I did a little question and answer session Friday morning on Twitter (you can follow me here), and one topic that comes up quite frequently in my inbox and these tweet sessions is the future of Fred Jackson. I don't believe the Buffalo Bills should extend his contract, and people disagree with me. The running back turns 31 on Monday.
Here's what history shows us: running backs break down after the age of 30. Just look at some of the top rushers from the early 2000s who had little success after their 30th birthdays. It's a list of superstars, MVPs, and Hall of Famers: Shaun Alexander, LaDainian Tomlinson, Priest Holmes, Marshall Faulk, Jerome Bettis, Clinton Portis, and Jamal Lewis, just to name a few. Holmes was named All-Pro a few months after turning 30, and never started more than eight games in a season again. Bettis made a Pro Bowl at 32, but did it by starting only six games. That's it as far as league awards for that great crop of backs.
In 2011, Willis McGahee rushed for 1,199 yards and was a replacement in the Pro Bowl. He turned 30 halfway through the season and wasn't expected be the starter in the backfield going into the season. Injuries gave him the bulk of the Denver Broncos' carries and he responded, though he played through injuries himself as the season wore on.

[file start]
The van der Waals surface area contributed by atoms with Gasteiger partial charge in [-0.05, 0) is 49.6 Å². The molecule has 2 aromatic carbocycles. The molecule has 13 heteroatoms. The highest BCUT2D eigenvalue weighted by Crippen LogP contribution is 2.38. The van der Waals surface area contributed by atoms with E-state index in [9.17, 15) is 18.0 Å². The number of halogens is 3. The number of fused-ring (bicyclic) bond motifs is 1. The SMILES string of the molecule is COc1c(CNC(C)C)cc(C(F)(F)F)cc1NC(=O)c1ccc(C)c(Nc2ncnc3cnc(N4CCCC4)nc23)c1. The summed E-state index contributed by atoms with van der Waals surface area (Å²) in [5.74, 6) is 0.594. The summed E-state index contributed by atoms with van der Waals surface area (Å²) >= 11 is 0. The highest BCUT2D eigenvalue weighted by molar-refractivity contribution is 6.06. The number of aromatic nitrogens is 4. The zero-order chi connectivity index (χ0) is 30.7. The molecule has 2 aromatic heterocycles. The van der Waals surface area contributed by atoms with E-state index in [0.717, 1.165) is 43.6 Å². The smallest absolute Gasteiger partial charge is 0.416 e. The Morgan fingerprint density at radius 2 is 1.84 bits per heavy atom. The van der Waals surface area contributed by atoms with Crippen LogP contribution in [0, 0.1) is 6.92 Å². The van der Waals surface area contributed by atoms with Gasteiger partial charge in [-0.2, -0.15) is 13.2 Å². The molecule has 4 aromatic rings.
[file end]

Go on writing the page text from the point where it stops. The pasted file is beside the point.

Jackson was having a Pro Bowl season in 2011 and on pace for almost 1,500 yards on the ground when a broken leg cut short his year. With that said, relying on him to be an every-down back for the majority of a new three or four-year deal is not good business, in my opinion. Yes, he should be rewarded for his great play - and a team like the Bills, who have an up-and-coming back he can share carries with, makes perfect sense. But Jackson is expecting to be paid like a top-tier starter in the NFL.
On September 1, Tennessee Titans running back Chris Johnson set the bar for that group of running backs, signing a six-year, $55 million contract with more than half of it guaranteed. Jackson out-scored and almost out-gained Johnson in 2011 despite playing in six fewer games. He deserves to be paid like Johnson for past production, but that type of contract would be an albatross around any team's neck when Jackson starts to slip.
We also need to address the concept of the Bills rewarding Jackson for his good play to show others that they will get long-term deals if they perform. Buddy Nix has already shown he is willing to do that with extensions for Erik Pears, Kyle Williams, Ryan Fitzpatrick, Garrison Sanborn and Rian Lindell. How many players need to be extended for their young players to see that it's a trend?
So what say you, Bills fans? With Jackson's 31st birthday just around the corner, should Buffalo offer a lucrative three- of four-year contract north of $6 million a season?